With no clear end on the horizon, I had to make a decision that I feel like I'm not alone in making during this pandemic. After crunching the numbers, we realized we were lucky to be financially safe if I lost my job, however simple we may have to live for the foreseeable future and sticking to strict budgets.

I always enjoyed working, but we needed my husband's job to eat and live in our house.

We needed me to stop crying every night.

We needed me to have the mental capacity to care for our children who were also spinning in a world full of masks, hand sanitizer and uncertainty.

I had asked for help while drowning and was lucky enough to be pulled out of the water.

So I quit.

Although I long for the professional stimulation and social outlet and struggled with feeling like a bit of a failure for not being able to "do it all," the first morning I was able to worry more about making breakfast than scrambling to sign on for a Zoom meeting made the decision worth it.

During these unprecedented times, my children have become powerful teachers for me. Undaunted and blissfully unaware of the high expectations I had set for myself to be their mama, I've realized all they truly needed from me wasn't another snack or another movie, but my time and my arms firmly wrapped around them.

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My first baby and I were alone in our Brooklyn apartment during a particularly cold spring with yet another day of no plans. My husband was back at work after a mere three weeks of parental leave (what a joke!) and all my friends were busy with their childless lives—which kept them too busy to stop by or check in (making me, at times, feel jealous).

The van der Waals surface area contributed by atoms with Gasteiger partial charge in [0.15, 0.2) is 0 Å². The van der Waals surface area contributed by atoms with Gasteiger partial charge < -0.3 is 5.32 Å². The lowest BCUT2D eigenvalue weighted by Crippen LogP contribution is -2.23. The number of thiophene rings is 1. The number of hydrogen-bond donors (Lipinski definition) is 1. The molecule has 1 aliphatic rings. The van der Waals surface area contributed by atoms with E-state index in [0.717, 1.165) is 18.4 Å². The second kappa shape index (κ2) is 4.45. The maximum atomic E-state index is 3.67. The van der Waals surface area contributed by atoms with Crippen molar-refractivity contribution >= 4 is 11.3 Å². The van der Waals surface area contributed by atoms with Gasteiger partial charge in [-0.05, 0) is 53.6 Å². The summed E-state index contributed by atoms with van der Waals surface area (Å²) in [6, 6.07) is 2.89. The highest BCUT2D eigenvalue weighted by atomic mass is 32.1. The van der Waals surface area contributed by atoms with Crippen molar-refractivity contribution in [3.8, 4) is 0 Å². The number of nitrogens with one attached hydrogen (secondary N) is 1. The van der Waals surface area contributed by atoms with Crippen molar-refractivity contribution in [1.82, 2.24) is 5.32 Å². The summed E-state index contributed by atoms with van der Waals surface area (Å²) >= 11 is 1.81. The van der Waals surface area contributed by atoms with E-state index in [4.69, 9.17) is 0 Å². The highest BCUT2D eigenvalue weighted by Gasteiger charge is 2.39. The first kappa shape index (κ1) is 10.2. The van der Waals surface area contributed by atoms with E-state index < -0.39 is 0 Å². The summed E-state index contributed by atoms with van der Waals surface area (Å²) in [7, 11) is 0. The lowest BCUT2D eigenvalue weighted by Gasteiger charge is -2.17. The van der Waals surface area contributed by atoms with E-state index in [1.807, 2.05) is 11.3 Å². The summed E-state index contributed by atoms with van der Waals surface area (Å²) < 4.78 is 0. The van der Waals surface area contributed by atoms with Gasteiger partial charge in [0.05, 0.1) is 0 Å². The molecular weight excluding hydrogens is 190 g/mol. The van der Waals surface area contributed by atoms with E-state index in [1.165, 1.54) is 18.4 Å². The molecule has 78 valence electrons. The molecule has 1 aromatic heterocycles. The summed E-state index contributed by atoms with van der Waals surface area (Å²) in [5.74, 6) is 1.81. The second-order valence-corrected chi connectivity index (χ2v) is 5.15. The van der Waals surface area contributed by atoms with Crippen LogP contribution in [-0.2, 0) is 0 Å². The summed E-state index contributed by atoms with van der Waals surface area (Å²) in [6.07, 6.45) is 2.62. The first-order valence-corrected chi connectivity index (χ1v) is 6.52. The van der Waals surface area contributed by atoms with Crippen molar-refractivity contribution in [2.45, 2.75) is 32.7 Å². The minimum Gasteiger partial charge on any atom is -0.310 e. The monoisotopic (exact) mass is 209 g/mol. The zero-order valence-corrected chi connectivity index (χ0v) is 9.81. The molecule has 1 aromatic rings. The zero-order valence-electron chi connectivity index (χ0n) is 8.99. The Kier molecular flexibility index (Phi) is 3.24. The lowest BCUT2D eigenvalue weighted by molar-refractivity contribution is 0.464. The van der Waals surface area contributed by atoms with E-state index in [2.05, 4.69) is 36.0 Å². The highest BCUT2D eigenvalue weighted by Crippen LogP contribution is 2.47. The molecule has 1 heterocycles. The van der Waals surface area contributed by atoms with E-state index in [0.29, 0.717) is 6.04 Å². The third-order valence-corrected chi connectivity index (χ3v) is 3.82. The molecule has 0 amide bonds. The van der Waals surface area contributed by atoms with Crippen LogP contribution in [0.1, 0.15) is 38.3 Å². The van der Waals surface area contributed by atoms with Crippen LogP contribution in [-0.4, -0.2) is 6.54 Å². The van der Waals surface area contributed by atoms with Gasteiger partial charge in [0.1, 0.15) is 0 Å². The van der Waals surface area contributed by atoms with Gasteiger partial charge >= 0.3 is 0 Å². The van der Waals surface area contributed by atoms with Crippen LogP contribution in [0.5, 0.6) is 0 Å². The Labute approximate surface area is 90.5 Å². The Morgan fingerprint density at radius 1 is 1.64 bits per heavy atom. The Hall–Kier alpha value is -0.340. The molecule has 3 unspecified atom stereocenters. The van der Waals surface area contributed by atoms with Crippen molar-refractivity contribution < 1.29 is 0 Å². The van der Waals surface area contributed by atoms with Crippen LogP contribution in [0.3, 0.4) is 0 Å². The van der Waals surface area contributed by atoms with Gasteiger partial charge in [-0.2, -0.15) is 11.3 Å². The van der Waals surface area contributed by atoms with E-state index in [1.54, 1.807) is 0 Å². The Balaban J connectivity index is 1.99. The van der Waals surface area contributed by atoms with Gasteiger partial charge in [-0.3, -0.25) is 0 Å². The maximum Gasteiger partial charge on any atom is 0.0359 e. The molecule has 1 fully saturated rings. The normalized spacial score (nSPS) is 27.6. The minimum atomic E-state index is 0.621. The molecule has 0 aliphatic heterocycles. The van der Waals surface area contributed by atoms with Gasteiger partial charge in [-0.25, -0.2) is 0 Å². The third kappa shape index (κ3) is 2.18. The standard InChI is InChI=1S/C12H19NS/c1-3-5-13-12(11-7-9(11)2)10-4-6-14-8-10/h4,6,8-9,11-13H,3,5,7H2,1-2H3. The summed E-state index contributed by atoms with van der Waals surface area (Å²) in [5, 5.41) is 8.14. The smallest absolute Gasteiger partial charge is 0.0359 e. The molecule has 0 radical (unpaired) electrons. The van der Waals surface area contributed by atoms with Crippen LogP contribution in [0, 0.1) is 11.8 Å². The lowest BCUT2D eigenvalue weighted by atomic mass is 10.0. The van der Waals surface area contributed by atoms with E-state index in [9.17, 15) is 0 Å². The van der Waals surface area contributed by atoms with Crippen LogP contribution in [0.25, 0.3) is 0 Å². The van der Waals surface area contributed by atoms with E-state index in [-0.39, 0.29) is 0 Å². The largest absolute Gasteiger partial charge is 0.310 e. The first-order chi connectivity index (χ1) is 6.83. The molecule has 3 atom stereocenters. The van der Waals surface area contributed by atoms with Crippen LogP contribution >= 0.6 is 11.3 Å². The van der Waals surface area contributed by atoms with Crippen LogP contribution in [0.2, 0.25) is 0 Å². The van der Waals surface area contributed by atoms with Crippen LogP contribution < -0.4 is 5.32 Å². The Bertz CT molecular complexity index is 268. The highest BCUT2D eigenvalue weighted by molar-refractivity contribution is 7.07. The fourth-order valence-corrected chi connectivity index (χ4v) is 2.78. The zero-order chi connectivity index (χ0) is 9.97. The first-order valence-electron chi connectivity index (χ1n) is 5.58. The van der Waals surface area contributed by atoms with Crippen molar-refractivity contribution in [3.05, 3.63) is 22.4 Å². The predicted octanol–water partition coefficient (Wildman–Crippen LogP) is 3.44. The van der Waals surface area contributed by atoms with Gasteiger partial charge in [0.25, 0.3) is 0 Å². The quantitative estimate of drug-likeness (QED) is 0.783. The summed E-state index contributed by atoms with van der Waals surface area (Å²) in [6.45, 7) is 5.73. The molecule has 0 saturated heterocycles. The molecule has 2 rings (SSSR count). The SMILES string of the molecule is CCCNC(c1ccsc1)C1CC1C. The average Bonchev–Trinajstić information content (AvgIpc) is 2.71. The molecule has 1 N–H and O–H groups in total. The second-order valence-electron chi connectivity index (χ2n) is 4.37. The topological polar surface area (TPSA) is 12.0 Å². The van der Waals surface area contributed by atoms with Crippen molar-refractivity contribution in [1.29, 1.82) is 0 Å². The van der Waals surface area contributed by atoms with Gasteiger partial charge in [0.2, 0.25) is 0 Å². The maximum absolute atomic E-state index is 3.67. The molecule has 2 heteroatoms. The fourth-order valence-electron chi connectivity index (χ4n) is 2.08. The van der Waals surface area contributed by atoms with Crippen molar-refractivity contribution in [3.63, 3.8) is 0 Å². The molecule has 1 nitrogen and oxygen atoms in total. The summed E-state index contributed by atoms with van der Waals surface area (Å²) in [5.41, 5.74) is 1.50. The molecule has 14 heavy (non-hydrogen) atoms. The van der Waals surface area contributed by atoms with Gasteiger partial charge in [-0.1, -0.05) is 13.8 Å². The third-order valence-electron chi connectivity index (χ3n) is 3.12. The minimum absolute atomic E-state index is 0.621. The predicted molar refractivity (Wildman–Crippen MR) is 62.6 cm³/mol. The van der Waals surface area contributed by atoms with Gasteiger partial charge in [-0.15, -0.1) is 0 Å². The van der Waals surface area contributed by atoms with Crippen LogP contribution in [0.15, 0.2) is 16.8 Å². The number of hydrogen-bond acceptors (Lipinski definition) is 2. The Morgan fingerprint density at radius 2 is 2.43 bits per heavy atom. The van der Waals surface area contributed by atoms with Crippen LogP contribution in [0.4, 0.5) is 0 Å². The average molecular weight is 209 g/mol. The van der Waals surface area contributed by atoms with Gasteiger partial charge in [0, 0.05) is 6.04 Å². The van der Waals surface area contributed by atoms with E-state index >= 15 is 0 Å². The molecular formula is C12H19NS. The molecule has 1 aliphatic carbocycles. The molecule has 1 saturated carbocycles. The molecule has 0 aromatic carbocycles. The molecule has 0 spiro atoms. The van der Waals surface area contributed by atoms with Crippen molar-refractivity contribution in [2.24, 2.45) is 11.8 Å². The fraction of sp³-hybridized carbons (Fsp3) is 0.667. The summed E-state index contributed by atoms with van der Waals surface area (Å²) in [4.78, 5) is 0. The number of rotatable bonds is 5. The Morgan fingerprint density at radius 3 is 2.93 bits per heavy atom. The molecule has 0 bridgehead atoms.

It was another day in which I would wait for baby to fall asleep for nap number one so I could shower and get ready to attempt to get out of the house together to do something, anything really, so I wouldn't feel the walls of the apartment close in on me by the time the second nap rolled around. I would pack all the diapers and toys and pacifiers and pump and bottles into a ginormous stroller that was already too heavy to push without a baby in it .

Then I would spend so much time figuring out where we could go with said stroller, because I wanted to avoid places with steps or narrow doors (I couldn't lift the stroller by myself and I was too embarrassed to ask strangers for help—also hi, New Yorkers, please help new moms when you see them huffing and puffing up the subway stairs, okay?). Then I would obsess about the weather, was it too cold to bring the baby out? And by the time I thought I had our adventure planned, the baby would wake up, I would still be in my PJs and it was time to pump yet again.

Slowly, but surely, and mostly thanks to sleep deprivation and isolation, I began to detest this whole new mom life. I've always been a social butterfly. I moved to New York because I craved that non-stop energy the city has and in the years before having my baby I amassed new friends I made through my daily adventures. I would never stop. I would walk everywhere just to take in the scenery and was always on the move.

Now I had this ball and chain attached to me, I thought, that didn't even allow me to make it out of the door to walk the dog. This sucks, I would think regularly, followed by maybe I'm not meant to be a mom after all.